Asus - Asus MG278Q


Asus MG278Q: a FreeSync and G-Sync compatible player monitor

Aprox. 599€

See specifications

The Asus MG278Q is not very young, but it has been brought up to date thanks to its G-Sync compatibility certified by Nvidia. This model thus becomes a serious competitor of the PG278Q while being a little cheaper.

Positive points


Maximum frequency of 144 Hz.


FreeSync and G-Sync compatibility.


Bad points

No backlight scanning.

Limited contrast ratio.

Reduced viewing angles.

Our review


The Asus MG278Q is quite similar to the Asus PG278Q that we tested. It has the same 27-inch TN panel displaying a Quad HD definition of 2,560 x 1,440 px and offers the same ergonomics with a foot adjustable in all directions (height, tilt, rotation and pivot mode). The difference is made in terms of connectivity. The Asus PG278Q only has an HDMI input and a DisplayPort input while the MG278Q offers two HDMI inputs, a DisplayPort input and a DVI input. Both monitors have a headphone output and two USB 3.0 ports. This model supports a refresh rate of 144 Hz. It is also compatible with FreeSync technology and keeps the G-Sync between 35 and 144 Hz.

This monitor is in direct competition with the AOC Agon AG271QX and the Iiyama G-Master GB2760QSU-B, which both have a 27 inch TN 144 Hz FreeSync Quad HD panel. The AOC Agon AG271QX is sold for just under € 500, while the Iiyama G-Master GB2760QSU-B is trading around € 430. The Asus MG278Q monitor is sold for around € 500.


The Asus MG278Q adopts a very linear design, with very angular edges to give it an aggressive side that visibly pleases players.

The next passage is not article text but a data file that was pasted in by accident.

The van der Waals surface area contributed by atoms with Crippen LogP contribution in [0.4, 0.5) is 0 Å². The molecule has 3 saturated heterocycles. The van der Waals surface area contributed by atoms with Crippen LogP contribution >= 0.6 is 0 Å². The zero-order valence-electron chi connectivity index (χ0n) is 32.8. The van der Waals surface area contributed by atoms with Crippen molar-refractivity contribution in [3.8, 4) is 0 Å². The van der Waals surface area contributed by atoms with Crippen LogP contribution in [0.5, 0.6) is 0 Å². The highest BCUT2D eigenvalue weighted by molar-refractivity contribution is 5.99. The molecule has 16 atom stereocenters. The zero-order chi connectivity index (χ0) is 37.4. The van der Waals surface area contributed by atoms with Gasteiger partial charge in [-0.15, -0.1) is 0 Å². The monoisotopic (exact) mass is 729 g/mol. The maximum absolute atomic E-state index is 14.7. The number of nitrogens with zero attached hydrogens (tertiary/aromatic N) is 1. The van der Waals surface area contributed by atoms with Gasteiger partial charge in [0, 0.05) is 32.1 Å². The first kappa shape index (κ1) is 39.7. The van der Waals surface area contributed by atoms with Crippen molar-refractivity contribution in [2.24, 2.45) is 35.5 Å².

Ergonomics is clearly the strong point of this model. The foot is adjustable in height by 15 cm, the inclination varies between -5 and 20 ° and the rotation by ± 60 °. This screen also benefits from a pivot for switching to portrait mode, but this has little interest on a TN panel where the closed angles clearly limit this use.

This monitor has a very classic cable passage at the base of the stand. It does not hide the cables, but allows them to be gathered at the back of the foot in order to clear the desk a little.

The connection includes two HDMI ports, a DisplayPort 1.2 input, a DVI input, an audio input and a headphone output. Asus has also integrated a USB hub offering two USB 3.0 ports. The monitor also has two 2 W speakers - whose rendering is very average. They can only be used as a backup to watch short videos.

A clickable joystick allows you to navigate the OSD menus. We can thus move from one menu to another very quickly. It is the most efficient system to date for quickly adjusting a monitor. The other buttons give direct access to a source, to GamePlus functions (display of a viewfinder in the center of the screen, of a timer or of the number of frames per second in real time) or to the choice of the mode of rendering ( RTS, race, etc.). The OSD also allows you to adjust the blue light filter to four levels and change the basic settings (brightness, contrast, saturation and temperature).

The Asus MG278Q is very comfortable on our reference desk measuring 140 x 60 cm. The foot, only 24 cm deep, leaves enough space for the keyboard and mouse. The definition Quad HD is very comfortable to play, but can pose some problems in office automation. Indeed, if it is very pleasant on a 32 inch (≈81 cm) monitor, it may turn out to be a little fine for some users on a monitor of only 27 inches (≈69 cm).

This monitor consumes about 25 W with a white set at 150 cd / m². Relative consumption thus reaches 124 W / m², a fairly high value given that the average of the monitors tested is around 100 W / m². At minimum brightness (45 cd / m²), the monitor consumes 15 W and goes up to 44 W maximum (351 cd / m²).

Colors and contrast